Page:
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Why Amazon acquiring iRobot will make Roombas even better

You’ve probably seen the news by now that Amazon has signed an agreement to buy iRobot for $1.7 billion. There have been a lot of mixed reactions to the news, but it’s important to understand exactly what the agreement means.

First of all, the deal isn’t complete. As of now, iRobot is still an independent company — only the groundwork has been laid. While it’s highly unlikely that it will fall through, nothing is set in stone yet. According to Amazon’s own press release, “Completion of the transaction is subject to customary closing conditions, including approval by iRobot’s shareholders.”

The iRobot Roomba i6 (6150) Wi-Fi Connected Robot Vacuum in a living room.
Image used with permission by copyright holder

To be honest, it’s been a long time coming. iRobot’s chief executive was quoted in a New York Times article in 2017 that Amazon might buy the company, so this didn’t quite come out of nowhere. Despite many people viewing Amazon as a conquering retail force, the company brings a lot to the table for its subsidiaries and could make owning our favorite robot vacuum even more appealing. Here’s how.

iRobot will have way more funding

Amazon is all-in on automation. Just look at Amazon Astro. Or the Ring Always Home Cam. Amazon has fully embraced the idea of an at-home cleaning robot, and what better way to push that idea forward than purchasing a company that literally has “robot” in the name?

The Amazon-iRobot acquisition puts you one step closer to your own Rosie the Robot.

If you’ve ever dreamed of having Rosie the Robot in your home, this acquisition puts you one step closer. Though the Roomba may be at the top of the market, it’s only because iRobot has spent a tremendous amount on research — roughly $161 million in 2021 alone. Now that number could potentially increase, thanks to Amazon’s near-limitless coffers, which it used to spend $62.6 billion on R&D in the last year. What could iRobot’s brilliant engineers do with even a fraction of that cash?

Amazon has a great track record of improving companies, not destroying them

When a company is acquired by another, you expect it to lose at least part of its spirit, but that hasn’t been the case with the majority of Amazon acquisitions. A lot of Amazon-owed brands you know started out independent, including Eero, Ring, and even Whole Foods. As our own Phil Nickinson put it, “Ring isn’t destroyed. Eero isn’t destroyed. Whole Foods still has whole foods.”

iRobot will continue to make the products we love, but they’ll have a much broader financial safety net to fall back on. And that means more experimentation and more innovative products.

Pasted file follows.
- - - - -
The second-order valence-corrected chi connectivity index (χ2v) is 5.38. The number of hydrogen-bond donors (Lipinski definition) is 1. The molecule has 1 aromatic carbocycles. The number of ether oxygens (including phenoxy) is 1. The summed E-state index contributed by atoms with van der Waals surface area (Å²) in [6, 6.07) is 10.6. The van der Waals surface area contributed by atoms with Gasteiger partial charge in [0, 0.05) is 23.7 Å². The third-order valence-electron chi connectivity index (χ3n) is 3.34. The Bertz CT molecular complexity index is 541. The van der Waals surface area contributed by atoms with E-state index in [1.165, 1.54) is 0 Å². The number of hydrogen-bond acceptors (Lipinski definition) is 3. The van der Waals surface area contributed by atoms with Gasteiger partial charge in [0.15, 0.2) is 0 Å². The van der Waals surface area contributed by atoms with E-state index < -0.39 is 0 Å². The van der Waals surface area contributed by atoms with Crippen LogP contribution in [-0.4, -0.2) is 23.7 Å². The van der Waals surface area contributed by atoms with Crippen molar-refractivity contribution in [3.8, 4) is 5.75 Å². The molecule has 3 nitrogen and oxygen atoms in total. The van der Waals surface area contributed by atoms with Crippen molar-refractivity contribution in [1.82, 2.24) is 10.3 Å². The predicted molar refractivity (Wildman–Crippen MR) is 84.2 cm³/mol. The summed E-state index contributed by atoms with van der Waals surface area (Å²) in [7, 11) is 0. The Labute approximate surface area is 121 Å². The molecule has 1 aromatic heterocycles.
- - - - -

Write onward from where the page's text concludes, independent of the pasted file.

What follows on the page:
Expect better Prime Day deals

Sure, everything is on sale during Prime Day — but Amazon products are always front and center. That’s why you’re almost always going to see better deals on a Blink or Ring camera than you will an Arlo camera. After covering Prime Day for several years, I can tell you that robot vacuum deals are usually pretty weak. Not anymore.

The Echo Show 15 is the largest smart display yet.
Image used with permission by copyright holder

It’s safe to expect better discounts and bundles on iRobot products than before, especially once the deal goes through. Considering some of iRobot’s higher-tier products can be $1,000 or more, greater discounts are more than welcome.

Easier setup of products

Have you ever bought an Echo device from Amazon? There’s a nifty little feature on the buy page that lets you choose to have it pre-configured to your Amazon account. That gets rid of any complicated sign-in or setup process and helps you hit the ground running. Now imagine the same for your robot vacuum or mop.

A lot of people are intimidated by the prospect of setting up smart devices, but if Amazon can finish most of the setup process ahead of time (minus the physical installation, obviously), it makes smart home products all the more appealing to customers.

On-board Alexa, maybe?

One certainty of the iRobot acquisition is better Alexa integration across all of iRobot’s devices. You can expect more robust interaction between Amazon devices and iRobot devices and likely better voice control too. But what if new models of robot vacuums come with Alexa built-in?

It’s not unheard of. Smart thermostats, some watches, and even certain smart TVs come with Alexa built-in. There’s no reason a robot vacuum couldn’t act as a smart hub in your home, especially one with the self-emptying Clean Base.

Echo Dot (4th Gen) on shelf in kitchen.
Image used with permission by copyright holder

Although the smart home industry as we know it has been around for more than a decade now, it’s still new and very much in the growing phase. As Amazon strives to expand its portfolio even further, it widens the divide between platforms. That said, Ring still works with Google Assistant; there’s no reason to think this acquisition means Amazon will pull broader platform support from iRobot devices.

When iRobot comes under the Amazon umbrella, it will mean great functionality, better funding, and more innovation. Don’t listen to the naysaying op-ed pieces exploding across the web — this acquisition is a good thing.

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Patrick Hearn
Former Digital Trends Contributor
Patrick Hearn writes about smart home technology like Amazon Alexa, Google Assistant, smart light bulbs, and more. If it's a…
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